Check with your insurance. Most vaccinations are considered “preventive” and could be covered by your insurance if you receive the vaccine from your regular physician.

Student Health Services will provide vaccines for students whether you have insurance or not. If you have health insurance we can file your claim. Once we receive communication back from your insurance company we will complete the transaction and put any remaining balance on your myWSU account.

Please call Student Health Services for availability of the vaccine. You may be asked to prepay for the vaccine, depending on availability.

*NEW* Upload health documents

Student Health now has a secure way for students to submit health information, including immunizations, through the myShockerHealth portal. Visit Uploading Health Documents for detailed directions.

myShockerHealth portal                             Uploading Health Documents

*Prices are subject to change without notice and are priced by availability and insurance coverage.

Click the name of the vaccine below for more information on each as well as the benefits of receiving the vaccine.


Pfizer: Two doses required

Covid-19 is a contagious disease spread by coughing, sneezing or through nasal secretions

Symptoms include:

  • Fever or chills
  • cough
  • Shortness of breath or difficulty breathing
  • Fatigue
  • Muscle or body aches
  • Headache
  • New loss of taste or smell
  • Sore throat
  • Congestion or runny nose
  • Nausea or vamiting
  • Diarrhea

We recommend you get it as soon as you are age eligable.

Learn more about Covid-19 and the vaccine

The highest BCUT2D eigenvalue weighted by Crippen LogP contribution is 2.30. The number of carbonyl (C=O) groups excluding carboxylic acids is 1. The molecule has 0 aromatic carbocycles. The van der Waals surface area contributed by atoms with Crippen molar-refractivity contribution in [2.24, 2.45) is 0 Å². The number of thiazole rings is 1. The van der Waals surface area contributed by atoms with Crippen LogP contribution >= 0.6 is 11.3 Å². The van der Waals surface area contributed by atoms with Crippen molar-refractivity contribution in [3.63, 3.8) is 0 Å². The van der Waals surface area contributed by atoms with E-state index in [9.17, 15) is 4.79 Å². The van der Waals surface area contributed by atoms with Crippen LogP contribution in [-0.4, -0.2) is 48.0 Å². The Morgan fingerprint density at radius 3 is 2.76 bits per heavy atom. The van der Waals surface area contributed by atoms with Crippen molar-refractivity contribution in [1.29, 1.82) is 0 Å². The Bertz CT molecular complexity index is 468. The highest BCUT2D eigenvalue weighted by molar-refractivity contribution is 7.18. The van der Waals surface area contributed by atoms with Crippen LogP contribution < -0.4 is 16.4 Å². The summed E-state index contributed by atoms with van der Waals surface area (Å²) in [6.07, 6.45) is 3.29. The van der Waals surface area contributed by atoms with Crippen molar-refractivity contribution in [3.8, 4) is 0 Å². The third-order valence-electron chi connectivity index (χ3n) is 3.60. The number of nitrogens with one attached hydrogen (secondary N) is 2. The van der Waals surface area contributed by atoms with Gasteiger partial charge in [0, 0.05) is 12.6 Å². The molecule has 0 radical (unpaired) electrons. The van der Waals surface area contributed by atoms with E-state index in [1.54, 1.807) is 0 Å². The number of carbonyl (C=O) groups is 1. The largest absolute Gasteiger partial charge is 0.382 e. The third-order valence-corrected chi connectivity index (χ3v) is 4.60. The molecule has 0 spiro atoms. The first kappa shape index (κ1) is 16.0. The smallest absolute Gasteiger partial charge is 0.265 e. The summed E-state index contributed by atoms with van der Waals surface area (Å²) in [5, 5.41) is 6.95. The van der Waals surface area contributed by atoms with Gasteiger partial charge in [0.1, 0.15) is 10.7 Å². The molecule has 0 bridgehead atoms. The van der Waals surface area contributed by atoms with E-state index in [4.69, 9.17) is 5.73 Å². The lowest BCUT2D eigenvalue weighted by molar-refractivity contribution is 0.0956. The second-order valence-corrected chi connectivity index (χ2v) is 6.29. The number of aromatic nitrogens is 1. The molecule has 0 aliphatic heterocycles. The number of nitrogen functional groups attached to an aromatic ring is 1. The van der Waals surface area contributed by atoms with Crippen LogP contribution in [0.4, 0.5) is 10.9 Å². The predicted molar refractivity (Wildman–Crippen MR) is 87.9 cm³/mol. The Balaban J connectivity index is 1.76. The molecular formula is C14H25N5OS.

Hepatitis A

$40.00 per dose (administration fee included)

Two doses required

Hepatitis A is a liver disease that can be contracted with close personal contact and consuming food or water containing the Hepatitis A virus. The disease can cause “flu-like” illness.

Symptoms include:

  • Yellow skin or eyes
  • Dark urine
  • Severe stomach pains or diarrhea

The Hepatitis A vaccine is recommended for international travel. You should get the vaccine one month before traveling. For lasting protection, two doses of the vaccine are needed. These doses should be administered at least six months apart.

For more information on Hepatitis A and the vaccine, click the links below

» Learn more about Hepatitis A and its vaccine

Hepatitis B

$60.00 per dose (administration fee included)

Three doses required

Hepatitis B is a serious infection affecting the liver that can cause short and long-term effects. Short-term effects are more common in adults.

Symptoms include:

  • Loss of appetite
  • Diarrhea
  • Vomiting
  • Fatigue
  • Yellow skin or eyes
  • Pain in muscles, joints and stomach

Long-term or chronic infections can lead to liver damage or cancer, causing death (although this is rare in adults). It can be contracted from another person’s blood, bodily fluids or contaminated objects.

You should consider getting a vaccine if you are 18 years of age or older, especially if the vaccine wasn't administered at a younger age. The vaccine is administered in three doses. The second dose is given four weeks after the first dose. The third dose is given five months after the second dose.

» Learn more about Hepatitis B and its vaccine

HPV-Human Papillomavirus (Gardasil 9)

$217.00 per dose (administration fee included)

Three doses required

This vaccine is now recommended for both males and females.

HPV is the most common sexually transmitted infection (STI) in the United States. An HPV infection can cause cervical cancer in women, which is the second leading cause of cancer deaths among women worldwide. There is no cure for HPV.

The vaccine is administered in three doses. The second dose is given one to two months after the first dose. The third dose is given six months after the first dose.

Patients MUST prepay for the vaccine.

If you have not completed the three dose series, it is recommended for both males and females to do so before age 26.

» Learn more about human papillovirus

» Learn more about the HPV vaccine, Gardasil

Influenza, Seasonal, inactivated